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ZuGaNG project adopts GaN for voltage converters

Posted: 23 Jun 2014 ?? ?Print Version ?Bookmark and Share

Keywords:GaN? voltage converter? ZuGaNG? power?

The Fraunhofer Institute for Applied Solid State Physics IAF has been overseeing the development of a different class of voltage converters built around the improved gallium nitride (GaN) technology, which promises fast, energy-efficient systems even in high temperatures.

The ZuGaNG project targets the realisation of a new product generation for power electronics. Under the project, scientists from an association of industry and research partners develop high voltage transistors based on the efficient semiconductor GaN for applications in voltage converters. The project is funded by the German Federal Ministry for Education and Research (BMBF) with approximately $5.44 million over the next three years.

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Future possibilities: inductively coupled plasma based on gallium nitride electronics in a quartz glass tube perfused with gas, for material processing. Source: TRUMPF Group

With the improvement of the applied technology, the scientists are aiming for both a significant increase in the energy efficiency of voltage converters and a reduction of production costs for gallium-nitride-based power transistors of up to 50 per cent. Due to their high switching frequency, the transistors reduce losses of voltage converters and work reliably, even in high temperatures. Physical properties of the semiconductor GaN, such as the high electron mobility and critical field strength facilitate the realisation of power transistors with a longer lifetime and higher robustness in comparison to conventionally used silicon devices.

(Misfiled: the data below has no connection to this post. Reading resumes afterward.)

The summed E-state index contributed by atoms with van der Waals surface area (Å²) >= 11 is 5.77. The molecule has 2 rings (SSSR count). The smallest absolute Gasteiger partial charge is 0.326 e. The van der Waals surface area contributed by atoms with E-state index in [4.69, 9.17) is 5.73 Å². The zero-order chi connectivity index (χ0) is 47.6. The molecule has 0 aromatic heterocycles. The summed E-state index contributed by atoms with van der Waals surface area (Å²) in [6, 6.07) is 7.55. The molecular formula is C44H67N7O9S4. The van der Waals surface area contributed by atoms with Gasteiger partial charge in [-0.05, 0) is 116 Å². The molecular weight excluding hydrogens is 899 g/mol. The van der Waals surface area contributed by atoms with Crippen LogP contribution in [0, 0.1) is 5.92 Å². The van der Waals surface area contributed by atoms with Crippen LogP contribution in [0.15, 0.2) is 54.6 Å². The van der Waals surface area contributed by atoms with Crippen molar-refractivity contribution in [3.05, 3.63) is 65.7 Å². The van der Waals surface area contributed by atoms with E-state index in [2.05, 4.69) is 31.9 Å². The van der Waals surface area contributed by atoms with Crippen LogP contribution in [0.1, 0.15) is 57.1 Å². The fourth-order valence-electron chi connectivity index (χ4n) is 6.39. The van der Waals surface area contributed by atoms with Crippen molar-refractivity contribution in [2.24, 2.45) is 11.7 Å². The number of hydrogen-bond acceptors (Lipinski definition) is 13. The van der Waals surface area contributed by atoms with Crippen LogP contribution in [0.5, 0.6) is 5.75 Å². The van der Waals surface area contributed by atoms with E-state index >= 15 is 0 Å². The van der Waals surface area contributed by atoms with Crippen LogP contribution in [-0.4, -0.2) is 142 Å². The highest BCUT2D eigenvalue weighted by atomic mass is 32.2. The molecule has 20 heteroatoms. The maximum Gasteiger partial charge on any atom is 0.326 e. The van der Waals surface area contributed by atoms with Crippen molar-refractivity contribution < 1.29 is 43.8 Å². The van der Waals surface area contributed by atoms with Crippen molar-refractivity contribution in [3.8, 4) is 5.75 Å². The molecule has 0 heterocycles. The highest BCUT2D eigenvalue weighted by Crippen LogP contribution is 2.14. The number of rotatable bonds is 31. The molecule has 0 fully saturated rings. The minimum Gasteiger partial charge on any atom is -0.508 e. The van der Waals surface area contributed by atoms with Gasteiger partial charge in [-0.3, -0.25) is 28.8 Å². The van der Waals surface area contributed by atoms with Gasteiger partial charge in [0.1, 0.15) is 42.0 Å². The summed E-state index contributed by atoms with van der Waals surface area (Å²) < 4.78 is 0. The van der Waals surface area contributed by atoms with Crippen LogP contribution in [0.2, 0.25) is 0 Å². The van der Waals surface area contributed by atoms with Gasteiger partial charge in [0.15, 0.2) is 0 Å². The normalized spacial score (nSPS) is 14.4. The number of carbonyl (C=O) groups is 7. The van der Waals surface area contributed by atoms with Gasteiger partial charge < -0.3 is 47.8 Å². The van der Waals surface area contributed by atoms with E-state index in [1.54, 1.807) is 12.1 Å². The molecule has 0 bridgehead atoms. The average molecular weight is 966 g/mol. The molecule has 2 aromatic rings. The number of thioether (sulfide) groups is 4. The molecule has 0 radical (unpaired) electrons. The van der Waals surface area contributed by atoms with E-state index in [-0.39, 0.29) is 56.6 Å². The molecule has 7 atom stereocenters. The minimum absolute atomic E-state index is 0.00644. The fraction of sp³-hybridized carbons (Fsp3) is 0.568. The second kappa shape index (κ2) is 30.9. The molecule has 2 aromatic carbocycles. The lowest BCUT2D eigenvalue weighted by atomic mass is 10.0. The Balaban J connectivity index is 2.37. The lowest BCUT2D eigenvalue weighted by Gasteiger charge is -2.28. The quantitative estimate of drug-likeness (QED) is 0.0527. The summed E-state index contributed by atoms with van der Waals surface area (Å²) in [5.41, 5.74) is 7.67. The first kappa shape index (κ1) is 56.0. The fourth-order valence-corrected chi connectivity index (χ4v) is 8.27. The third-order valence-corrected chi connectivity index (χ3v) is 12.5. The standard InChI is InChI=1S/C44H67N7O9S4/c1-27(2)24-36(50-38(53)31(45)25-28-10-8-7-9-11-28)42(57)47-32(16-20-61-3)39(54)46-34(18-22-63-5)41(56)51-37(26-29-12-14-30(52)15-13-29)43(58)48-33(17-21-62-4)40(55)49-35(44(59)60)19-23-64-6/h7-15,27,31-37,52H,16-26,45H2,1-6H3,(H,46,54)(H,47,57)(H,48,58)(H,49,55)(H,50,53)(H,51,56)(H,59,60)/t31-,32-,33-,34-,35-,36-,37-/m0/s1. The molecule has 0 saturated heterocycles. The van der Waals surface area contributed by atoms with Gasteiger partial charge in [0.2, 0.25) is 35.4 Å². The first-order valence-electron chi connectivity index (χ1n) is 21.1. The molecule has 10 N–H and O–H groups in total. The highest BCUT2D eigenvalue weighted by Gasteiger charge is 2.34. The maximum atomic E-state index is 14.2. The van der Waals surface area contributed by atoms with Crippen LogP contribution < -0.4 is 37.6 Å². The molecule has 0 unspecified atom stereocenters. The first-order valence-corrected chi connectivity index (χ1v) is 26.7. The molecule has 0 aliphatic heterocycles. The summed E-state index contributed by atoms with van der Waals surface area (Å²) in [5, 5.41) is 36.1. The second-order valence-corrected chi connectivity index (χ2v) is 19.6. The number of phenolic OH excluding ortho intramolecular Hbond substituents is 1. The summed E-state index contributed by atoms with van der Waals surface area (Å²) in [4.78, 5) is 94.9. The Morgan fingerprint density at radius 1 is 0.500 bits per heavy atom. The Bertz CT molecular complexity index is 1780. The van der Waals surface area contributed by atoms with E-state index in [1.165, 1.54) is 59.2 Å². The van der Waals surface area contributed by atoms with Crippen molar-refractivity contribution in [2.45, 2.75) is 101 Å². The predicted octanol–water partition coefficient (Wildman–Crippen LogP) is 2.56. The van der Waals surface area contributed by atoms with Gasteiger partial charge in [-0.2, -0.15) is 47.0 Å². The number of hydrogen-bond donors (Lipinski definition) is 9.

Dr. Patrick Waltereit, project leader at Fraunhofer IAF said that GaN-based transistors exhibit high pulse frequency, which helps to facilitate miniaturisation of the systems. This allows reduction of the volume of components, the cooling efforts, as well as the modules necessary for the cooling, thus leading to an overall decrease of production as well as operating costs.

Together with their industry and research partners, the scientists at Fraunhofer IAF strive for the development of novel concepts for design, material production and process technologies for the production of power electronics components. First demonstrators will soon validate the voltage converters' performance in applications in heating, household and manufacturing technologies, in electro mobility or in the generation of renewable energies. The power transistors could help to save energy in future pump motors of washing machines or heatings, in chargers for electronic vehicles, generators for plasma or laser systems, or in photovoltaic plants.

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